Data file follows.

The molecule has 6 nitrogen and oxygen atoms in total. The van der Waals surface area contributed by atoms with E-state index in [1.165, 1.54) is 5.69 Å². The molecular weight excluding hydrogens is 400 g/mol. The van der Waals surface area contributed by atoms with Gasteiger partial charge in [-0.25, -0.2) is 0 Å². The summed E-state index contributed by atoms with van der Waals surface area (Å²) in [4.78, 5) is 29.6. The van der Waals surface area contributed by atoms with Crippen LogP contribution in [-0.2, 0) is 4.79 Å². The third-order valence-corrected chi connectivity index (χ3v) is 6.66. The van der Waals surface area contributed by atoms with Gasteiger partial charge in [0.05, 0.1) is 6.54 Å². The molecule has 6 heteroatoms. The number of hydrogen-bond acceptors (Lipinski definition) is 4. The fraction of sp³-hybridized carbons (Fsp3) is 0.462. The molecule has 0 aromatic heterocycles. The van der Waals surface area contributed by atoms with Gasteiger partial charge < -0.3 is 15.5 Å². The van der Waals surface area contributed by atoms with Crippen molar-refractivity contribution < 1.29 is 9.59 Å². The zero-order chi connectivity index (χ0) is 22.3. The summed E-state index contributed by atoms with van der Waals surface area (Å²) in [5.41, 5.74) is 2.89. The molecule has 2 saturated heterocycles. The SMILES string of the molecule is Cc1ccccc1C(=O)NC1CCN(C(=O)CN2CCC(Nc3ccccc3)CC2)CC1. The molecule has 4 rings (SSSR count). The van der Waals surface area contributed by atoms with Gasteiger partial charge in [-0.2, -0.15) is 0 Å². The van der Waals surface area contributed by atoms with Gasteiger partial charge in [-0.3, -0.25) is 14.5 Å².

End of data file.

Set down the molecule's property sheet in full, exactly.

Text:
The molecule has 6 nitrogen and oxygen atoms in total. The van der Waals surface area contributed by atoms with E-state index in [1.165, 1.54) is 5.69 Å². The molecular weight excluding hydrogens is 400 g/mol. The van der Waals surface area contributed by atoms with Gasteiger partial charge in [-0.25, -0.2) is 0 Å². The summed E-state index contributed by atoms with van der Waals surface area (Å²) in [4.78, 5) is 29.6. The van der Waals surface area contributed by atoms with Crippen LogP contribution in [-0.2, 0) is 4.79 Å². The third-order valence-corrected chi connectivity index (χ3v) is 6.66. The van der Waals surface area contributed by atoms with Gasteiger partial charge in [0.05, 0.1) is 6.54 Å². The molecule has 6 heteroatoms. The number of hydrogen-bond acceptors (Lipinski definition) is 4. The fraction of sp³-hybridized carbons (Fsp3) is 0.462. The molecule has 0 aromatic heterocycles. The van der Waals surface area contributed by atoms with Gasteiger partial charge < -0.3 is 15.5 Å². The van der Waals surface area contributed by atoms with Crippen molar-refractivity contribution < 1.29 is 9.59 Å². The zero-order chi connectivity index (χ0) is 22.3. The summed E-state index contributed by atoms with van der Waals surface area (Å²) in [5.41, 5.74) is 2.89. The molecule has 2 saturated heterocycles. The SMILES string of the molecule is Cc1ccccc1C(=O)NC1CCN(C(=O)CN2CCC(Nc3ccccc3)CC2)CC1. The molecule has 4 rings (SSSR count). The van der Waals surface area contributed by atoms with Gasteiger partial charge in [-0.2, -0.15) is 0 Å². The van der Waals surface area contributed by atoms with Gasteiger partial charge in [-0.3, -0.25) is 14.5 Å².